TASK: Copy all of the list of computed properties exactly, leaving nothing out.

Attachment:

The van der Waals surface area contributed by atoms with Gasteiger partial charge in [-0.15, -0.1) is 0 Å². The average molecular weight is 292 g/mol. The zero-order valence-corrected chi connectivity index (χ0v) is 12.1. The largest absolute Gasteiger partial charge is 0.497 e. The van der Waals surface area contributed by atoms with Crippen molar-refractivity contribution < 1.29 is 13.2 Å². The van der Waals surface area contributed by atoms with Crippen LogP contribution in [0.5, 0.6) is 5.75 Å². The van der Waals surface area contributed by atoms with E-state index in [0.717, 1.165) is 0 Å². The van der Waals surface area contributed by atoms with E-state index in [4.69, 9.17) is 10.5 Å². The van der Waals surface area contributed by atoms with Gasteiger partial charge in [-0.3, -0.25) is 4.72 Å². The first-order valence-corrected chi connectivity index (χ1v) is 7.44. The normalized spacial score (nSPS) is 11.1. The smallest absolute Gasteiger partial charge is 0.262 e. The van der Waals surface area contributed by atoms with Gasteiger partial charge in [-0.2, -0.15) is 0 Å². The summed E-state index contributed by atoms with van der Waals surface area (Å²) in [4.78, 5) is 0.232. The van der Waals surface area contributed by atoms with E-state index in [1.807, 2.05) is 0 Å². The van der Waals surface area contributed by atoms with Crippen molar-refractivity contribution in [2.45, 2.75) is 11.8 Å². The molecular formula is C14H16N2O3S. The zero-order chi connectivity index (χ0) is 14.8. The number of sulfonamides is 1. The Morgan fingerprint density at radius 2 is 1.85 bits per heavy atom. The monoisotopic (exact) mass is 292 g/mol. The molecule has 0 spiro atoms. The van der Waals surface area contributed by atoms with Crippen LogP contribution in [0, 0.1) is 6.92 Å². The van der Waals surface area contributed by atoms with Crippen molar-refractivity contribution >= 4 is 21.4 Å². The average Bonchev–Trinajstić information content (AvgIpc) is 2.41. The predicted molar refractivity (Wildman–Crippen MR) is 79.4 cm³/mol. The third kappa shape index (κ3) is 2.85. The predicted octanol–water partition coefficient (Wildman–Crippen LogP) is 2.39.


The van der Waals surface area contributed by atoms with Gasteiger partial charge in [-0.15, -0.1) is 0 Å². The average molecular weight is 292 g/mol. The zero-order valence-corrected chi connectivity index (χ0v) is 12.1. The largest absolute Gasteiger partial charge is 0.497 e. The van der Waals surface area contributed by atoms with Crippen molar-refractivity contribution < 1.29 is 13.2 Å². The van der Waals surface area contributed by atoms with Crippen LogP contribution in [0.5, 0.6) is 5.75 Å². The van der Waals surface area contributed by atoms with E-state index in [0.717, 1.165) is 0 Å². The van der Waals surface area contributed by atoms with E-state index in [4.69, 9.17) is 10.5 Å². The van der Waals surface area contributed by atoms with Gasteiger partial charge in [-0.3, -0.25) is 4.72 Å². The first-order valence-corrected chi connectivity index (χ1v) is 7.44. The normalized spacial score (nSPS) is 11.1. The smallest absolute Gasteiger partial charge is 0.262 e. The van der Waals surface area contributed by atoms with Gasteiger partial charge in [-0.2, -0.15) is 0 Å². The summed E-state index contributed by atoms with van der Waals surface area (Å²) in [4.78, 5) is 0.232. The van der Waals surface area contributed by atoms with E-state index in [1.807, 2.05) is 0 Å². The van der Waals surface area contributed by atoms with Crippen molar-refractivity contribution in [2.45, 2.75) is 11.8 Å². The molecular formula is C14H16N2O3S. The zero-order chi connectivity index (χ0) is 14.8. The number of sulfonamides is 1. The Morgan fingerprint density at radius 2 is 1.85 bits per heavy atom. The monoisotopic (exact) mass is 292 g/mol. The molecule has 0 spiro atoms. The van der Waals surface area contributed by atoms with Crippen LogP contribution in [0, 0.1) is 6.92 Å². The van der Waals surface area contributed by atoms with Crippen molar-refractivity contribution >= 4 is 21.4 Å². The average Bonchev–Trinajstić information content (AvgIpc) is 2.41. The predicted molar refractivity (Wildman–Crippen MR) is 79.4 cm³/mol. The third kappa shape index (κ3) is 2.85. The predicted octanol–water partition coefficient (Wildman–Crippen LogP) is 2.39.